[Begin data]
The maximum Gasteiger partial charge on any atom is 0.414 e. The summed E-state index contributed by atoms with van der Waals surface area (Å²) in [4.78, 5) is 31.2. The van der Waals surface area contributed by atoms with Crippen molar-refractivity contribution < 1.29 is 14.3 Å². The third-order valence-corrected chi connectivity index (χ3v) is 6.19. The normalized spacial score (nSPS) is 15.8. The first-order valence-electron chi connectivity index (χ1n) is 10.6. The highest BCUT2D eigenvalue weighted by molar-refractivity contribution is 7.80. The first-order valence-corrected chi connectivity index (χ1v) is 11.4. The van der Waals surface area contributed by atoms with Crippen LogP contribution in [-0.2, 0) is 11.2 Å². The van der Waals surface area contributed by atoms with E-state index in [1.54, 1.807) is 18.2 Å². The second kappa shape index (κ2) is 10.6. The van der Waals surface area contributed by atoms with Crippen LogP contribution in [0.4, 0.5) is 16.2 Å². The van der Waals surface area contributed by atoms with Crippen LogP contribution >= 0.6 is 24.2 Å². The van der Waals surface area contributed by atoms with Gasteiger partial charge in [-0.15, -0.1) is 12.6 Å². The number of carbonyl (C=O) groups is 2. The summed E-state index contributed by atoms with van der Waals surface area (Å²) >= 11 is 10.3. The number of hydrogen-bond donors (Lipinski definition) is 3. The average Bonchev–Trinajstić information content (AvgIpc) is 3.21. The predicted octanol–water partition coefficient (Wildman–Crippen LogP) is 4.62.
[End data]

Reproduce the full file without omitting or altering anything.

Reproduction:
The maximum Gasteiger partial charge on any atom is 0.414 e. The summed E-state index contributed by atoms with van der Waals surface area (Å²) in [4.78, 5) is 31.2. The van der Waals surface area contributed by atoms with Crippen molar-refractivity contribution < 1.29 is 14.3 Å². The third-order valence-corrected chi connectivity index (χ3v) is 6.19. The normalized spacial score (nSPS) is 15.8. The first-order valence-electron chi connectivity index (χ1n) is 10.6. The highest BCUT2D eigenvalue weighted by molar-refractivity contribution is 7.80. The first-order valence-corrected chi connectivity index (χ1v) is 11.4. The van der Waals surface area contributed by atoms with Crippen LogP contribution in [-0.2, 0) is 11.2 Å². The van der Waals surface area contributed by atoms with E-state index in [1.54, 1.807) is 18.2 Å². The second kappa shape index (κ2) is 10.6. The van der Waals surface area contributed by atoms with Crippen LogP contribution in [0.4, 0.5) is 16.2 Å². The van der Waals surface area contributed by atoms with Crippen LogP contribution >= 0.6 is 24.2 Å². The van der Waals surface area contributed by atoms with Gasteiger partial charge in [-0.15, -0.1) is 12.6 Å². The number of carbonyl (C=O) groups is 2. The summed E-state index contributed by atoms with van der Waals surface area (Å²) >= 11 is 10.3. The number of hydrogen-bond donors (Lipinski definition) is 3. The average Bonchev–Trinajstić information content (AvgIpc) is 3.21. The predicted octanol–water partition coefficient (Wildman–Crippen LogP) is 4.62.